• <link type='text/css' rel='stylesheet' href='YOUR_CSS_FILE.css' /> //bad
    <script src="YOUR_JS_FILE.js"></script> //bad
    
    <ltng:require styles="CSS FILE 1,CSS FILE 2,..." scripts="JS FILE 1,JS FILE 2,.."></ltng:require> //OK
    
  • Avoid using absolute URL use relative URL with ‘/’ and encodeURL.
  • Events may only be fired within a controller or component file, but not in a renderer. If you fire an event in renderer the event will go and call the controller again and controller will instantiate again,setup data again and call renderer again and cycle will repeat. This will end up with an infinite loop.
  • Avoid using component. This component outputs value as unescaped HTML, which introduces the possibility of security vulnerabilities in your code. You must sanitize user input before rendering it unescaped, or you will create a cross-site scripting (XSS) vulnerability. Only use with trusted or sanitized sources of data.

Server Side

  • All controller classes must have the with sharing keyword. There are no exceptions. In some cases, your code will need to elevate privileges beyond those of the logged in user.
  • public class DemoController() {  //Unsafe
        
        @AuraEnabled
        public static String getSummary() {
            //code
        }
    }
    
    public with sharing class DemoController() {  //safe
        
        @AuraEnabled
        public static String getSummary() {
            //code
        }
    }
    
  • CRUD/FLS permissions are not automatically enforced in lightning components or controllers, nor can you rely on lightning components to enforce security (as the client is under the control of the attacker, so all security checks must always be performed server-side). You must explicitly check for for isAccessible(), isUpdateable(), isCreateable(), isDeletable() prior to performing these operations on sObjects.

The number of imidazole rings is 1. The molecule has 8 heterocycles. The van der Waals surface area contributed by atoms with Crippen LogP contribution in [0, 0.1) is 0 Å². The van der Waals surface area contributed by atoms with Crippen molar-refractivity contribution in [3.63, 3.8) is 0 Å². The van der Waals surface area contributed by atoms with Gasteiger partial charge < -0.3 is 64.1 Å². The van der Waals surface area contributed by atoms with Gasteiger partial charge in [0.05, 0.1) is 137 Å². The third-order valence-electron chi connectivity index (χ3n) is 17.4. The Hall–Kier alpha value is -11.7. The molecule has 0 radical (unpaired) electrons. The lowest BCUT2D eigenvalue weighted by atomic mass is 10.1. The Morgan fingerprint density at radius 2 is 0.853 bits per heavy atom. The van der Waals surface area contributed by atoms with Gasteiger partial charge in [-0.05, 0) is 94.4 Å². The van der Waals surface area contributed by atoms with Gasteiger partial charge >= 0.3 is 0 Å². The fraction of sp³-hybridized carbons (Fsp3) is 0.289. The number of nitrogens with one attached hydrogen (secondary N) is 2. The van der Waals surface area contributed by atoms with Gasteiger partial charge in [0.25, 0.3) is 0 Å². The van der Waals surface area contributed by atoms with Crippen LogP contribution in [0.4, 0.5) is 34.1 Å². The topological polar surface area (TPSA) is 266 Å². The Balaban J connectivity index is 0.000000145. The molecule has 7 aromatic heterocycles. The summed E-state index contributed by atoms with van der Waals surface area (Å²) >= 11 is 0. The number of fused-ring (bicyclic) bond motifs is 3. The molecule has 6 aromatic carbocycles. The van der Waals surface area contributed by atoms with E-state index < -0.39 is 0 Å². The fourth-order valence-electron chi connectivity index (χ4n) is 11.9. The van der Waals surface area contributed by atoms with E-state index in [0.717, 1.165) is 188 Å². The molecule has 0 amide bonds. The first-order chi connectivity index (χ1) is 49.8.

public with sharing class DemoController() {
    
    @AuraEnabled
    public static Contact getContact(String fieldName) { //safe
        if(Schema.SObjectType.Contact.fields.getMap().get('Name').getDescribe().isAccessible()){
			//code
		}
    }
}

Above best practices will help your Lightning Components in passing through security review of AppExchange.

Hope this will be helpful cheers!! 🙂

Who Viewed Record Last Lightning Component

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Hi All,

In this article I will tell you how to create Lightning Component which shows list of users who viewed record.You can use this Lightning Component for any object whether it is a custom object or standard object.

This can be useful when trying to trace who last Viewed a record? There’s no way to do this in salesforce as of now.It would be great if you could see on a record if anyone has recently viewed it, so I thought to create this Component.

To implement this you have to do following things.
1) On any object you want to use this Lightning Component, create a new custom textarea(255) field called “Last Visited By“.
2) Set History Tracking on for this field.

When complete it will look like this.

Let’s walk through code.

LastVisitedController.apxc :

public with sharing class LastVisitedController{
    
    @AuraEnabled
    public static sObject getViewersList(String recordId, String objectName){
        System.debug('objectName = '+objectName +' recordId = '+recordId);
        
        String query = 'SELECT Id, Name, '+
                       '(Select OldValue, NewValue, Field From Histories Where Field = \'Last_Visited_By__c\' ORDER BY CreatedDate DESC) '+
                       'FROM '+objectName +' Where Id = \''+ recordId + '\' LIMIT 1' ;
        
        sObject obj = Database.Query(query);
        
        return obj;
    }
    
    @AuraEnabled
    public static void updateRecord(String recordId, String objectName){
        Datetime sdate = System.now();        //Format the datetime value to your locale        
        String sysTime = sdate.format('dd/MM/yyyy HH:mm');
    
        String query = 'SELECT Id, Name, Last_Visited_By__c '+
                        'FROM '+objectName +' Where Id = \''+ recordId + '\' LIMIT 1' ;
        
        sObject obj = Database.Query(query);
        obj.put('Last_Visited_By__c' , System.Userinfo.getFirstName() + ' '+ System.Userinfo.getLastName() +' '+ sysTime);
        update obj;
    }
    
}

The getViewersList method is used to return list of users who visited record recently. Method updateRecord is used to update “Last Visited By” field when a user visited record.

LastVisitedCmp.cmp :

<aura:component controller="LastVisitedController" implements="force:appHostable,force:hasRecordId,force:hasSObjectName,flexipage:availableForAllPageTypes">
    <ltng:require styles="/resource/SLDS/assets/styles/salesforce-lightning-design-system-vf.css"/>
    <!-- Atrribute Defination for Object Name -->